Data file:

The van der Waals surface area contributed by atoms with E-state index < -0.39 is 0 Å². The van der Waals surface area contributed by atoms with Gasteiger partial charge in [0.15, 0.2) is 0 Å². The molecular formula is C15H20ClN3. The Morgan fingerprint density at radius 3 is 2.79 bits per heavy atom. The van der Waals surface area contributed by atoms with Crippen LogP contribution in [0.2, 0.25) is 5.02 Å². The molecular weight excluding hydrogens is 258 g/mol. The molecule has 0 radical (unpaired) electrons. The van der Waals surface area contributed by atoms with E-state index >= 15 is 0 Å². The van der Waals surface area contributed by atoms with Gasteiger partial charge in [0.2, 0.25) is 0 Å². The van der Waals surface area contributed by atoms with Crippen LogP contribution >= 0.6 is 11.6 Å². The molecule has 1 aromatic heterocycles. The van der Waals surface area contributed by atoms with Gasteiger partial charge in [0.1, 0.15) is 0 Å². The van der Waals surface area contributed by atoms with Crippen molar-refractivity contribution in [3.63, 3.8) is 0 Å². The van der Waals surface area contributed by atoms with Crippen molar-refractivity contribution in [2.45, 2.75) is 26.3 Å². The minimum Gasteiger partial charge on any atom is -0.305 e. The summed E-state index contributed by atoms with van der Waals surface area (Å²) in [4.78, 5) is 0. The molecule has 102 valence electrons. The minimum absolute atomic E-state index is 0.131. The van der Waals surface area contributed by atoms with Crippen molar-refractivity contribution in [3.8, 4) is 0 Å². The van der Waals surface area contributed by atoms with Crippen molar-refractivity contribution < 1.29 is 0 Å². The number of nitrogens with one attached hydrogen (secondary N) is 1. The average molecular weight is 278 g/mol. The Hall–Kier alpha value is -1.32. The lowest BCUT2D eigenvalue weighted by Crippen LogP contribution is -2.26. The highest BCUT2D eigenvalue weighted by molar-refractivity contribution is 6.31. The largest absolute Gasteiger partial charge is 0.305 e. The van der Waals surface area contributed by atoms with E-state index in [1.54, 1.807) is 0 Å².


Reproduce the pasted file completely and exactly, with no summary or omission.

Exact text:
The van der Waals surface area contributed by atoms with E-state index < -0.39 is 0 Å². The van der Waals surface area contributed by atoms with Gasteiger partial charge in [0.15, 0.2) is 0 Å². The molecular formula is C15H20ClN3. The Morgan fingerprint density at radius 3 is 2.79 bits per heavy atom. The van der Waals surface area contributed by atoms with Crippen LogP contribution in [0.2, 0.25) is 5.02 Å². The molecular weight excluding hydrogens is 258 g/mol. The molecule has 0 radical (unpaired) electrons. The van der Waals surface area contributed by atoms with E-state index >= 15 is 0 Å². The van der Waals surface area contributed by atoms with Gasteiger partial charge in [0.2, 0.25) is 0 Å². The van der Waals surface area contributed by atoms with Crippen LogP contribution >= 0.6 is 11.6 Å². The molecule has 1 aromatic heterocycles. The van der Waals surface area contributed by atoms with Gasteiger partial charge in [0.1, 0.15) is 0 Å². The van der Waals surface area contributed by atoms with Crippen molar-refractivity contribution in [3.63, 3.8) is 0 Å². The van der Waals surface area contributed by atoms with Crippen molar-refractivity contribution in [2.45, 2.75) is 26.3 Å². The minimum Gasteiger partial charge on any atom is -0.305 e. The summed E-state index contributed by atoms with van der Waals surface area (Å²) in [4.78, 5) is 0. The molecule has 102 valence electrons. The minimum absolute atomic E-state index is 0.131. The van der Waals surface area contributed by atoms with Crippen molar-refractivity contribution in [3.8, 4) is 0 Å². The van der Waals surface area contributed by atoms with Crippen molar-refractivity contribution < 1.29 is 0 Å². The number of nitrogens with one attached hydrogen (secondary N) is 1. The average molecular weight is 278 g/mol. The Hall–Kier alpha value is -1.32. The lowest BCUT2D eigenvalue weighted by Crippen LogP contribution is -2.26. The highest BCUT2D eigenvalue weighted by molar-refractivity contribution is 6.31. The largest absolute Gasteiger partial charge is 0.305 e. The van der Waals surface area contributed by atoms with E-state index in [1.54, 1.807) is 0 Å².